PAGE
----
9th May, 2021

Silhouette of hands held together to form a heart against a setting sun background

Homily for the 6th Sunday of Easter

All of today’s readings encourage us not only to strain our ears to hear this most important Word that was spoken to us during this liturgy, but above all to open our hearts to truly accept this Word, to proclaim it, and – most importantly – to implement this extraordinary Word of God in our daily lives. We could say that this particular sixth Sunday of Easter could be called ‘Sunday of love’ or ‘Sunday of people in love’, because especially in the second reading but also in the Gospel we heard this word ‘Love’ at least several times, and at some stage I thought to myself that it would be a perfect Sunday for Valentine’s Day or weddings with readings that are very suitable for such occasions.

However, in the first reading from the Acts of the Apostles, we didn’t hear about love, but rather about the phenomenal and spectacular action of the Holy Spirit that took place shortly after Jesus’ resurrection. As Peter eagerly and courageously preached the Good News sharing his faith in Jesus, one day he came to the house of Cornelius, who was an ordinary pagan, a high-ranking army commander, and who at that stage probably had heard very little and knew very little about Jesus. As we heard, Peter and his companions came to the house where the whole family and friends of Cornelius were gathered with him, and when he began to speak, enthusiastically sharing his faith in God and his divine power, then something completely unexpected happened, because – as we heard – the Holy Spirit suddenly interrupted Peter’s speech and came down on all the listeners. And – as we heard a little further – this incredible event astonished Peter very much, and not only him, but also all the Jewish believers who had accompanied him. Why? The same reading explains it to us a bit further: Because the gift of the Holy Spirit was poured out upon the pagans too and they could speak strange languages and proclaim the greatness of God. So, then Peter asked his companions a very interesting question: Could anyone refuse the water of baptism to these people, now they have received the Holy Spirit just as much as we have. And then without any hesitation Peter ordered his friends – that is other Jewish believers – to baptize all the people gathered in the house of Cornelius. As I read this passage a while ago, I tried to imagine that it must have been a very amazing experience for Peter and his companions. Moreover, we can say that it was the turning point in the history of the Church because at this stage the Good News or the Gospel had begun to be preached not only to Jews but also to pagans and to everyone around the world.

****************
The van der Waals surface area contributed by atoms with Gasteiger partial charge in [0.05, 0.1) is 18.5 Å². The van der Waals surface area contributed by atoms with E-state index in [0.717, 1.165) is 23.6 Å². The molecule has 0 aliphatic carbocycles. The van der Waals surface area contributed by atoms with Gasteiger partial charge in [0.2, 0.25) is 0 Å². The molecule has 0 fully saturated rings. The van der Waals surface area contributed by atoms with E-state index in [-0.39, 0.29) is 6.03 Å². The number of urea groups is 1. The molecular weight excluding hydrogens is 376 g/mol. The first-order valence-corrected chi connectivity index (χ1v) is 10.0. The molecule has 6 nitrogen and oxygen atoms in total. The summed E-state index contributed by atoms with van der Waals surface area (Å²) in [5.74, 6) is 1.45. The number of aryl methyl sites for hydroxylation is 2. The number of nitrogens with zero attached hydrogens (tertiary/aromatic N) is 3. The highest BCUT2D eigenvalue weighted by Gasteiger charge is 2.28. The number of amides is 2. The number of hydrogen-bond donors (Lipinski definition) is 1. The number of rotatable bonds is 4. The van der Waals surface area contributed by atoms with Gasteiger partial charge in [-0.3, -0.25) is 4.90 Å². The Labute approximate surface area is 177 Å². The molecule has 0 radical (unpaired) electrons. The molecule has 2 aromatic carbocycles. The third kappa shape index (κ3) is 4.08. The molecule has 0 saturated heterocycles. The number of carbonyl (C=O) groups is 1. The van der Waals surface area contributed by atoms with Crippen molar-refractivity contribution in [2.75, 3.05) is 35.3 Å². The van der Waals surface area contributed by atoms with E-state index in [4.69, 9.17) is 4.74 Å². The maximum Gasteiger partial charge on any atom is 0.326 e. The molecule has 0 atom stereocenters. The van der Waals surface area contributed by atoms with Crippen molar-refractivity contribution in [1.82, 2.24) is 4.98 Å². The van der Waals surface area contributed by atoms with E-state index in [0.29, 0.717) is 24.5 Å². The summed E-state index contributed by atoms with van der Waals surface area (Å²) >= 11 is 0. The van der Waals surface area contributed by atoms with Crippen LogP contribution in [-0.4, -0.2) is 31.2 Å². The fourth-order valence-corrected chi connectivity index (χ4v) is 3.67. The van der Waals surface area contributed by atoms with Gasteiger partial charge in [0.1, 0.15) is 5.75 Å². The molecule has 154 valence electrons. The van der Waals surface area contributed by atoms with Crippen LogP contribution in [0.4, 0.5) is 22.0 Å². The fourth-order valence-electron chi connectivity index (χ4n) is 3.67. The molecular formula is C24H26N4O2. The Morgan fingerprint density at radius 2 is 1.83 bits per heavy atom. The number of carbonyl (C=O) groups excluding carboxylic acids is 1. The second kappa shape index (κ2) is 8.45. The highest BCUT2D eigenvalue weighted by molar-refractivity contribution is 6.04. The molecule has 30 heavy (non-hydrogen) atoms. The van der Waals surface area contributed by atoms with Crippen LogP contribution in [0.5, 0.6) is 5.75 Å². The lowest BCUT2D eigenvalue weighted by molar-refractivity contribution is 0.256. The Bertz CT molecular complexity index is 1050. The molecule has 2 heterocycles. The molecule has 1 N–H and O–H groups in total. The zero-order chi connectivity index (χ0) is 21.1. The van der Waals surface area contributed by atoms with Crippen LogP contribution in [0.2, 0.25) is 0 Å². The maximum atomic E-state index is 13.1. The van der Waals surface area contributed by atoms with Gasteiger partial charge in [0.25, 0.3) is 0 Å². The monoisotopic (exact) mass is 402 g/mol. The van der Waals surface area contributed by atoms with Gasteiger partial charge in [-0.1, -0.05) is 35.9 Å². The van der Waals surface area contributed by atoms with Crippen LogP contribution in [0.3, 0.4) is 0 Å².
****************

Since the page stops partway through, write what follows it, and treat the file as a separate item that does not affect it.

When I was reflecting on this first reading from the Acts of the Apostles, I thought to myself that since the Holy Spirit wanted so much to come down on the pagans, and since He came to them at such an unexpected moment and interrupted Peter while he was still speaking, since the Holy Spirit so much wanted his gifts to be poured out on the pagans too, the more we should be prepared for his coming because he really wants to be present in our lives too, and He wants to give us His gifts generously and abundantly as He gave them to Cornelius and his loved ones. In two weeks, we will celebrate Pentecost Sunday, and I think it would be great if we were prepared for this great feast, for the coming of the Holy Spirit as Cornelius and his family were.

In today’s gospel, we heard a very short but I think the most beautiful sentence in the entire Bible: “God is love”, God is true love! Even if this sentence may sound like a slogan to some of us, Saint John the Evangelist wants to remind us of something extremely important and obvious at the same time that we should love one another because God loves us, and because He called us to love one another. The one who comes from God – loves others. The one who does not come from God – does not have love in himself. The Holy Spirit who came down on us on the day of our Confirmation and who still comes down on us every year 50 days after Easter on Pentecost Sunday, he enables us to accept this love which is God Himself, but also to share this love with others.

And finally, in today’s Gospel of Saint John, Jesus wants to tell us something else. He says: If you want to be friends of God, if you want to be my friends, love one another and you can express your love for God only in one way by keeping the commandments I have given you. These commandments are very simple: love God and love others. It is phenomenal that in today’s Gospel we can find this word ‘Love’ 10 times as if Saint John wanted to remind us of the importance of this word to which we are used to and perhaps it doesn’t impress us anymore. Let us think for a moment whether there is such a real longing for true love in us, whether there is such a real longing for the Holy Spirit who comes to us sometimes unexpectedly and surprisingly, that we too, like Cornelius and his family, may be able to proclaim the greatness of God with real zeal and enthusiasm first in our families and wherever we are.

Fr Gregory